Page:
For generations the name Albert Schweitzer has been synonymous with hands-on compassion and the power of Christ-like sacrifice. Now director Gavin Miller presents a landmark drama about the... See full summary »
She searched for a home, she searched for love. Confronted by Apartheid and a father who was Minister of censorship. With men like Jack Cope and Andre Brink she found much love, but no home. In his first speech to the South African Parliament Nelson Mandela read her poem "The Dead Child of Nyanga" and addresses her as one of the finest poets of South Africa. Written by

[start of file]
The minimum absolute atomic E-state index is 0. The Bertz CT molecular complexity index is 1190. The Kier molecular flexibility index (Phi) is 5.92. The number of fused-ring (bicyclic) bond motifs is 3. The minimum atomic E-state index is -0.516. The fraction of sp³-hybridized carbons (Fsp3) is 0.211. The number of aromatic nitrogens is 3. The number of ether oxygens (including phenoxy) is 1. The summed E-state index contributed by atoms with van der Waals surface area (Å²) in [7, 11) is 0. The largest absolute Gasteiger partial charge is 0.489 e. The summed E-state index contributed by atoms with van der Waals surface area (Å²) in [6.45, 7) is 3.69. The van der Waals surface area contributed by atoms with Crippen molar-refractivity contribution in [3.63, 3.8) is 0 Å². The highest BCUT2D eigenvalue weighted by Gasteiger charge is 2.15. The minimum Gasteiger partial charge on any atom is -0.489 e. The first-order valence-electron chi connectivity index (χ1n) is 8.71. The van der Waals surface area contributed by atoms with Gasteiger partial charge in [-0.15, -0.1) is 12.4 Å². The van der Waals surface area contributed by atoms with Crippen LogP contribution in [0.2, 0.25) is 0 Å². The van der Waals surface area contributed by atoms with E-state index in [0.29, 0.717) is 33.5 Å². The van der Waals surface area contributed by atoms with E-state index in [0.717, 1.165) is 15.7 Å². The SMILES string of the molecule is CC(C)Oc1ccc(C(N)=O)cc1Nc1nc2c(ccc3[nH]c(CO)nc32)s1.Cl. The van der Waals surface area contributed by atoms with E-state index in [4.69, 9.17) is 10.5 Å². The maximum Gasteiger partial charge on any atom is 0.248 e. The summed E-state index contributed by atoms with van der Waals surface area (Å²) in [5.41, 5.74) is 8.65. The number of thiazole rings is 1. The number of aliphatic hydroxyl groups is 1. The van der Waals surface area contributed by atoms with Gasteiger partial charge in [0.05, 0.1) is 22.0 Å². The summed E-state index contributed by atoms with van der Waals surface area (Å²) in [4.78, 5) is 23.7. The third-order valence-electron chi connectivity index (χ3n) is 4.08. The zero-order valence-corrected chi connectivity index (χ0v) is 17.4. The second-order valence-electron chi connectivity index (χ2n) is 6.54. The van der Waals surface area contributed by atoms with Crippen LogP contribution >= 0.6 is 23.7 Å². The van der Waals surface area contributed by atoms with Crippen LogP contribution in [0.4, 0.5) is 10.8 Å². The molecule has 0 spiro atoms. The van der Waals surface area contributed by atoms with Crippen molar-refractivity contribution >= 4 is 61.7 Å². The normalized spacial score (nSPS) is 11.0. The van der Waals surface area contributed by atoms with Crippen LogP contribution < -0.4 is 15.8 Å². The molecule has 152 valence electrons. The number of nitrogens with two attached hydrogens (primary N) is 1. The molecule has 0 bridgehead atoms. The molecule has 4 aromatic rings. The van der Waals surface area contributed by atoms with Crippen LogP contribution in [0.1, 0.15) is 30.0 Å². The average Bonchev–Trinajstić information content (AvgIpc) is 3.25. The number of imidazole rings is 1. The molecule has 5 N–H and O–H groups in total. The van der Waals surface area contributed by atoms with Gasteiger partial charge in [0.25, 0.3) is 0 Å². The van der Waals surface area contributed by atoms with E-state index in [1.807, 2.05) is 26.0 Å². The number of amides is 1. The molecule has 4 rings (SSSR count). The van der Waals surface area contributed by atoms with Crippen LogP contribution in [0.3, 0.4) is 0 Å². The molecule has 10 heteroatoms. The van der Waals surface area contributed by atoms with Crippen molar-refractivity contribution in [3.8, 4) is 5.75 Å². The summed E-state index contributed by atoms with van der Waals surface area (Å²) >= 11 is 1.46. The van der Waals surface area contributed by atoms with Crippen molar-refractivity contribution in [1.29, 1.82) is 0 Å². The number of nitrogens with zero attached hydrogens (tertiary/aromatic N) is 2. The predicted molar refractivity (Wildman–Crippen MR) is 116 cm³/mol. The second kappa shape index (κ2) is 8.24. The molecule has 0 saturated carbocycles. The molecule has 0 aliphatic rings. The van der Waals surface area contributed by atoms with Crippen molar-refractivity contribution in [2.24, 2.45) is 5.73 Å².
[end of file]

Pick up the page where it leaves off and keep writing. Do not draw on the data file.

After the death of their grandmother, young Ingrid Jonker (Carice van Houten) and her sister Anna were given to their estranged father Abraham (Rutger Hauer). He is an overbearing father and becomes the minister of censorship. She has a baby and can't get rid of her clingy husband. One day, she's rescued by writer Jack Cope (Liam Cunningham) and they begin a stormy affair.
Maybe there is a compelling story in this person's bio. They didn't find it in this movie. Director Paula van der Oest has put in a lot of poetry and made a boring melodrama. The story has no excitement. Rutger Hauer plays domineering father well but he lacks menace and screen time. Ingrid Jonker's life is a mess and that's really all I got out of the movie.
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